Review: Game of Thrones 2.01: The North Remembers (season premiere)

By Silvia Moreno-Garcia

[spoilers ahead]

Game of Thrones returns with a bigger budget but the same amount of betrayal and murder you’ve grown used to. And is it my imagination or is everyone a bit more badass than in the novel? Robb, Cersei and Tyrion, to name a few.

Boy, Peter Dinklage must be having a helluva lot of fun playing his role. The sardonic Tyrion Lannister is fun in the books, but he roars into life on the TV screen. Appropriately, the show opens with him: Tyrion has returned to King’s Landing to metaphorically bitch-slap his sister, Cersei. Their dad has named him Hand of the King, something that doesn’t sit too well with Cersei, but, as Tyrion points out, she doesn’t seem to be able to control Prince Joffrey and has misplaced Arya Stark, one of their two very valuable Stark hostages.

Cersei reacts by ordering Petyr Baelish to find Arya, and does so with a display of power and violence (Cersei is of the Hulk Smash! power variety; more on that, later). Sadly, Cersei may be able to order Baelish around, but Joffrey is another item altogether. Though she slaps her psychopathic son, it’s obvious he may prove to be dangerous, even to his own mother.

Meanwhile, beyond the Wall, Jon Snow and friends are doing a bit of information gathering. They stop to chat with Craster, a nasty fellow who spends his time committing incest with his numerous daughters. Craster reveals that Mance Ryder, who titles himself King Beyond the Wall, has gathered a vast army and is planning on marching south. This might prove a wee bit problematic, since everyone in the south is fighting each other.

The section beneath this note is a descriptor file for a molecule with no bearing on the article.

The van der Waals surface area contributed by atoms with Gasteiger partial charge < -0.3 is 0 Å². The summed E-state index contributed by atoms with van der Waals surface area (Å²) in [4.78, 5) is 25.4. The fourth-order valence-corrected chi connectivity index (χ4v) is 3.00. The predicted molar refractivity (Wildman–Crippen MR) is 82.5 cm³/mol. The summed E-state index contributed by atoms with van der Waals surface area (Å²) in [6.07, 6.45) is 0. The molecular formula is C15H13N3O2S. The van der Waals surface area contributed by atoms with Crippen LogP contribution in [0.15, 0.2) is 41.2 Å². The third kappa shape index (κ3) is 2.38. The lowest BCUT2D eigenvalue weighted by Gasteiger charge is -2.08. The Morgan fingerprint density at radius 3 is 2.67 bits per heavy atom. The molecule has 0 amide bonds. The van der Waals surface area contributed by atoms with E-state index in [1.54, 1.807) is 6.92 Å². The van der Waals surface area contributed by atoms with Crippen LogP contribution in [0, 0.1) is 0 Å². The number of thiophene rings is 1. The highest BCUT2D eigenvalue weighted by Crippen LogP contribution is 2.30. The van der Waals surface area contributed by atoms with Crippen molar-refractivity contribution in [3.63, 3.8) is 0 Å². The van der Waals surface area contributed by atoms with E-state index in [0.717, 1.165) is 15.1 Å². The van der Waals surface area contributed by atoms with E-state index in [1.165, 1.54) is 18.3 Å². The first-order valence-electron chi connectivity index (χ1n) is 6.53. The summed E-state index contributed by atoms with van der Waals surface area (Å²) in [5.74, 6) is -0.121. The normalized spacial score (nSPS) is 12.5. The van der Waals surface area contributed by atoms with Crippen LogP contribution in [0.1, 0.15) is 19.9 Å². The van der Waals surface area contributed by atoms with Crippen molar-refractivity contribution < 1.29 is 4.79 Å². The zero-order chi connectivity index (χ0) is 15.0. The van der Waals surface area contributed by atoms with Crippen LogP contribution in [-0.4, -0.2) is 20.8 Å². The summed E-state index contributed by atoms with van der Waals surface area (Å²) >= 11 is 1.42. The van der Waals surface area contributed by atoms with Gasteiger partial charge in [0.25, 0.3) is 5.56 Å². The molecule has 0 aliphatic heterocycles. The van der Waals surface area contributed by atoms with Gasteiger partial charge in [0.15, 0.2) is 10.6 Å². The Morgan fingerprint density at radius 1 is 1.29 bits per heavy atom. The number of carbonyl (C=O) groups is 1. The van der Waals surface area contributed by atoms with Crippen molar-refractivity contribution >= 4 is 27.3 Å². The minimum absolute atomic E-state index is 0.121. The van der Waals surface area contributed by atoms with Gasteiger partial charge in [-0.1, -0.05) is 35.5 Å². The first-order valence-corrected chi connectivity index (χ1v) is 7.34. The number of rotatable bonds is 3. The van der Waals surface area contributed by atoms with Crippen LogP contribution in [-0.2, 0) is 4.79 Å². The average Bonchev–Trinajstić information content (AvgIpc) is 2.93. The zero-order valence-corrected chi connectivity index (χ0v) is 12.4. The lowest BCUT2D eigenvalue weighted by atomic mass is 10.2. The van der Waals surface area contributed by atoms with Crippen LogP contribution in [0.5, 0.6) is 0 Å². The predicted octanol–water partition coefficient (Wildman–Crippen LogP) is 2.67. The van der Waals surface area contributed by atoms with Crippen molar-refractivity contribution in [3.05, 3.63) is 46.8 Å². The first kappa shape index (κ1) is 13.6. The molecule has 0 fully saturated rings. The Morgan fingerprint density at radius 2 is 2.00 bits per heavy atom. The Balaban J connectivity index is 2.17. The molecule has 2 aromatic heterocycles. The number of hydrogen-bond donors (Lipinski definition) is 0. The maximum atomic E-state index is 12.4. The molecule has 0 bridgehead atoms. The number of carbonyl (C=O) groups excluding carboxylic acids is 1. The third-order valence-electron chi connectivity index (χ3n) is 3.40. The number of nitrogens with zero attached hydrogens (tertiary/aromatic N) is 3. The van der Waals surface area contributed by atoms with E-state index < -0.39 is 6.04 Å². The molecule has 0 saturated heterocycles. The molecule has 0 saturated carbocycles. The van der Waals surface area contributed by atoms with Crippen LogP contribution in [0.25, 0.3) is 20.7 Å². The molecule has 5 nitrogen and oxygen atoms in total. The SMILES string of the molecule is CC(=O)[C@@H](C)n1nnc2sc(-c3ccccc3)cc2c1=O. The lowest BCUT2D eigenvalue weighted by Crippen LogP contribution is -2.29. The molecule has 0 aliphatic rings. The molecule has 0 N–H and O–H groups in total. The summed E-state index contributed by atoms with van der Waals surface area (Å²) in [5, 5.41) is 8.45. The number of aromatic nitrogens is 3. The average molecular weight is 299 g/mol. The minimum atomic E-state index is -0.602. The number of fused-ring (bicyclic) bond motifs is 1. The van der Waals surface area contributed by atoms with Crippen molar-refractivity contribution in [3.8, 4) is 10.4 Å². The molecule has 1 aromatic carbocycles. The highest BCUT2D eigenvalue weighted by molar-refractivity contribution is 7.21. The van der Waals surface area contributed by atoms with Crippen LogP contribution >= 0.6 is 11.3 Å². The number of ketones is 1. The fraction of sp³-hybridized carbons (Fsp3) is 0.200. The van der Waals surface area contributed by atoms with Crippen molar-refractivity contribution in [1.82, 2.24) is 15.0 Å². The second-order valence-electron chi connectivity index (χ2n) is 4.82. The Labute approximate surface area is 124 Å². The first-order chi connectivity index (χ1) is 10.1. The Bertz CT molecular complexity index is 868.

Case in point? Stannis Baratheon, whom we get to meet in this first episode. Stannis is the older brother of the late King Robert. He is a dry man (He has his secretary strike out the word ‘beloved’ when writing a letter in which he talks about his dead brother, because it’s an inaccurate statement) who refuses to form an alliance with the other contenders to the throne, be it his younger brother Renly or Robb Stark, who styles himself King of the North. Stannis seems to be a bit of a fool for throwing away the chance to combine his forces with those of Renly or Robb, but maybe he’s got a reason to be so confident. A very red-headed reason in the shape of the priestess Melisandre. Though, ‘ya know, not everyone’s too keen to start burning the old gods and worshiping this new God of Light Melisandre’s talking about.